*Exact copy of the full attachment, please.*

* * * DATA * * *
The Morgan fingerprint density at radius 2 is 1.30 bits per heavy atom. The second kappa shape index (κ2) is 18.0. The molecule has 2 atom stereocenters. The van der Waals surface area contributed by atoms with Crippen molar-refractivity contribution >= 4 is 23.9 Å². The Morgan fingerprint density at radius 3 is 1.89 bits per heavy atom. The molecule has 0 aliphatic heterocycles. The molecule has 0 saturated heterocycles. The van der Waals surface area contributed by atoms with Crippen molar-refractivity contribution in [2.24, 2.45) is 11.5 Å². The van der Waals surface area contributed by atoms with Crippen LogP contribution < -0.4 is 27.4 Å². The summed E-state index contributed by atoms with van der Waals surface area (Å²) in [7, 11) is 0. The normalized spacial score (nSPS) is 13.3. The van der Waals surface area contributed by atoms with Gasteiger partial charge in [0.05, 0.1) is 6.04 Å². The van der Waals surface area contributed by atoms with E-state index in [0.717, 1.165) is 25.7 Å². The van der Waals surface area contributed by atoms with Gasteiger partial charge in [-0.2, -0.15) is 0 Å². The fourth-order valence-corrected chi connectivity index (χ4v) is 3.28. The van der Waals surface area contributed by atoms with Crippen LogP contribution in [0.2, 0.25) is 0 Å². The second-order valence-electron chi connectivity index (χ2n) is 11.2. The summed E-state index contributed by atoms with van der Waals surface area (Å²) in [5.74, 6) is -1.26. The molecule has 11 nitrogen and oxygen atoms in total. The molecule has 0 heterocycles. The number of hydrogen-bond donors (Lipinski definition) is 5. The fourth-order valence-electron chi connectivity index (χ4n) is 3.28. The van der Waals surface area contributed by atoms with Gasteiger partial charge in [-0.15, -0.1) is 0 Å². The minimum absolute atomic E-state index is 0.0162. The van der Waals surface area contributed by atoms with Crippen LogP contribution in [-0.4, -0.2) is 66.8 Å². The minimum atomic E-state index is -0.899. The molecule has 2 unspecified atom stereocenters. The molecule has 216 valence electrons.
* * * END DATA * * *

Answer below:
The Morgan fingerprint density at radius 2 is 1.30 bits per heavy atom. The second kappa shape index (κ2) is 18.0. The molecule has 2 atom stereocenters. The van der Waals surface area contributed by atoms with Crippen molar-refractivity contribution >= 4 is 23.9 Å². The Morgan fingerprint density at radius 3 is 1.89 bits per heavy atom. The molecule has 0 aliphatic heterocycles. The molecule has 0 saturated heterocycles. The van der Waals surface area contributed by atoms with Crippen molar-refractivity contribution in [2.24, 2.45) is 11.5 Å². The van der Waals surface area contributed by atoms with Crippen LogP contribution < -0.4 is 27.4 Å². The summed E-state index contributed by atoms with van der Waals surface area (Å²) in [7, 11) is 0. The normalized spacial score (nSPS) is 13.3. The van der Waals surface area contributed by atoms with Gasteiger partial charge in [0.05, 0.1) is 6.04 Å². The van der Waals surface area contributed by atoms with E-state index in [0.717, 1.165) is 25.7 Å². The van der Waals surface area contributed by atoms with Gasteiger partial charge in [-0.2, -0.15) is 0 Å². The fourth-order valence-corrected chi connectivity index (χ4v) is 3.28. The van der Waals surface area contributed by atoms with Crippen LogP contribution in [0.2, 0.25) is 0 Å². The second-order valence-electron chi connectivity index (χ2n) is 11.2. The summed E-state index contributed by atoms with van der Waals surface area (Å²) in [5.74, 6) is -1.26. The molecule has 11 nitrogen and oxygen atoms in total. The molecule has 0 heterocycles. The number of hydrogen-bond donors (Lipinski definition) is 5. The fourth-order valence-electron chi connectivity index (χ4n) is 3.28. The van der Waals surface area contributed by atoms with Gasteiger partial charge in [-0.15, -0.1) is 0 Å². The minimum absolute atomic E-state index is 0.0162. The van der Waals surface area contributed by atoms with Crippen LogP contribution in [-0.4, -0.2) is 66.8 Å². The minimum atomic E-state index is -0.899. The molecule has 2 unspecified atom stereocenters. The molecule has 216 valence electrons.